Take into account the fact Wallace's shift to hooker this season has seen his defensive load skyrocket, then consider he made a whopping 43 tackles against Parramatta with just a single miss, all with his dodgy elbow. Then consider one of those tackles was a try-saving (and match-saving) one to hold up runaway Eel Clint Gutherson in the Penrith in-goal late in the piece and it's no wonder Griffin was singing his praises after the game.

"He was outstanding," Griffin said.

"I think he came up with that held up tackle too which in the end was probably the difference in the game, they looked like they were going to score and get their nose in front. He was outstanding, Pete."

Wallace's teammate Reagan Campbell-Gillard suffered an almost identical injury when he hyper-extended his elbow against the Eels in the first half however with just a five-day turnaround this week he is far less likely to back up for the trip to Brisbane to face the Broncos on Friday night.

Plenty of blue and gold pride despite off-field turmoil

We don't have the room to recap all the things that have gone wrong for Parramatta off the field this year here but what is remarkable is the way Arthur has kept the playing group grounded and focused through it all – and still playing good footy. They may not have got the win against Penrith but considering the avalanche of players departed or unavailable in addition to everything for them to stick in it for 80 minutes and almost come away with a win is impressive in itself.

"I'm so proud of them," Arthur said.

"The effort was great again. Didn't give up. Kept fighting. Try disallowed, held up over the line, scored just as many tries."

He also insisted the club's finals hopes aren't quite gone yet. However seven wins from their last seven games now gets them only to 26 ladder points and as such they'd need a healthy differential boost and other results to go in their favour – and that's if they ran in seven straight wins.

"The boys have got an attitude, a mentality that they've worked way too hard to not respond this way," he said.

"You might tell me we can't make it but we don't think so at the moment. We know we've got to win seven games and if we can do that and end up in the positive for and against we're some chance. It's only a real small bit of hope but we're hanging onto it."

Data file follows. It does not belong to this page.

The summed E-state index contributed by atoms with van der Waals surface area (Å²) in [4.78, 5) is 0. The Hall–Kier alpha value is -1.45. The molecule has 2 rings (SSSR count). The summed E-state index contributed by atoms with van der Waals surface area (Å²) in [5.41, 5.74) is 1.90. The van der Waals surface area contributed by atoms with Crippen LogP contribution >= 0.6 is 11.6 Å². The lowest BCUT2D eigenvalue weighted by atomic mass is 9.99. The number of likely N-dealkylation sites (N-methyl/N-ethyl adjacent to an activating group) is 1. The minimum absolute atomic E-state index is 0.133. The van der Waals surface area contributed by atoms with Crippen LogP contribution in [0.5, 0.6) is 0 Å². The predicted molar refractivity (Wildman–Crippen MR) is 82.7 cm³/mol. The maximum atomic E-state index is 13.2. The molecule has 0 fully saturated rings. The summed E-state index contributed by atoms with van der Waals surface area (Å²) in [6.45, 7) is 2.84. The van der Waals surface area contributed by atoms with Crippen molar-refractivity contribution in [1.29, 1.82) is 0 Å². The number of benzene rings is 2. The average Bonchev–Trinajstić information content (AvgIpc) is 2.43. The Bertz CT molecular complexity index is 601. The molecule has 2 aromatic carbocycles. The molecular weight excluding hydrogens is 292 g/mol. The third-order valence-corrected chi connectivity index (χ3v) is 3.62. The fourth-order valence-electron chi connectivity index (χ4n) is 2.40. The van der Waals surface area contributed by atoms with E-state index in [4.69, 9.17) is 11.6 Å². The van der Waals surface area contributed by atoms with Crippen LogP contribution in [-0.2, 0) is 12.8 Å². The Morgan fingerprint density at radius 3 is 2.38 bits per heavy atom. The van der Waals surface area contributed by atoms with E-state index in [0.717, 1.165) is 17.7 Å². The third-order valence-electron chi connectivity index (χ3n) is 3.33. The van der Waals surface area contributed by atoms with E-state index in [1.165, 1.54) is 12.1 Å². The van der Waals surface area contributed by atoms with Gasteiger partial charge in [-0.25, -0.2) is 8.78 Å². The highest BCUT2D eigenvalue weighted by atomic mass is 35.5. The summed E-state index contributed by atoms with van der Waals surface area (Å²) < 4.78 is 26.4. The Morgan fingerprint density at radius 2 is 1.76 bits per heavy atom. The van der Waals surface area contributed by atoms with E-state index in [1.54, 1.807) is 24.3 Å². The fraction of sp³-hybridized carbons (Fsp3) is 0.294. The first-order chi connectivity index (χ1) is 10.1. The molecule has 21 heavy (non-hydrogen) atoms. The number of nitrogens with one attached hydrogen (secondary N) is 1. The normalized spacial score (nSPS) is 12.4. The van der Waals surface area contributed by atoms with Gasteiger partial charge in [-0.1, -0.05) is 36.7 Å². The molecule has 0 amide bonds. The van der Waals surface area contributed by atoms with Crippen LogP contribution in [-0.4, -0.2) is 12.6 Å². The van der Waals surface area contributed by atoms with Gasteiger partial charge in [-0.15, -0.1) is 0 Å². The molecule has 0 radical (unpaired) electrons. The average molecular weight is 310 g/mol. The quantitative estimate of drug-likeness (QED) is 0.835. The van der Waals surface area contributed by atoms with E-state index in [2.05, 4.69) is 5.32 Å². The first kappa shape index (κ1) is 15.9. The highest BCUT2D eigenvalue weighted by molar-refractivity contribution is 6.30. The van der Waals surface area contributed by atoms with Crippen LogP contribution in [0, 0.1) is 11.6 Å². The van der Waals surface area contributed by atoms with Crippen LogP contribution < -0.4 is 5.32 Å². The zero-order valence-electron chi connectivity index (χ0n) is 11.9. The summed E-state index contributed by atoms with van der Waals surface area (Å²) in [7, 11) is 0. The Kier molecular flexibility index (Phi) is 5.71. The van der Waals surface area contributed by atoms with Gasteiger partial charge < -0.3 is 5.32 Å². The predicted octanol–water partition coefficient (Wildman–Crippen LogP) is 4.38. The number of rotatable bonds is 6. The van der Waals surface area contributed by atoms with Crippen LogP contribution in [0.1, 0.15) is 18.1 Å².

Consistency still eluding Penrith

Despite having their own share of injuries Penrith were widely tipped to be too good for what was left of Parramatta's roster but a horror start (they completed just three of their first seven sets and held just 34 per cent of the ball through to half time) had them well on the back foot.

On Sunday, much like their win at Brookvale in Round 14, they gave up a big lead and ran it down. In between those two wins they almost gave up a match-winning lead against Souths, raced out to a big lead of their own against the Wests Tigers and themselves got steamrolled, as well as completely flaking out against a Sharks side missing five Origin players.

The good bits are very good but the bad bits are too frequent for a team with finals aspirations and their current ninth-place standing is arguably a fair reflection of where they're at despite being good enough to beat just about anyone on their day.

"Happy with the two points but obviously we've still got a lot of work to do," Griffin said.

"No disrespect at all to Parramatta, they were fantastic, but we played for 20 minutes [in that game]. The rest of it was pretty ordinary."

It's hard to argue with that assessment.

"We've just been inconsistent. We've had a couple of good starts too, we started 14-2 against the Tigers... we're just learning how to play 80 minutes," he added.

"Even when we were way on top there at 22-18 and I don't think we completed a set then. It was party time again and wanting to get there too easy. I don't think it's our starts [that are the problem] I think it's our 80 minutes."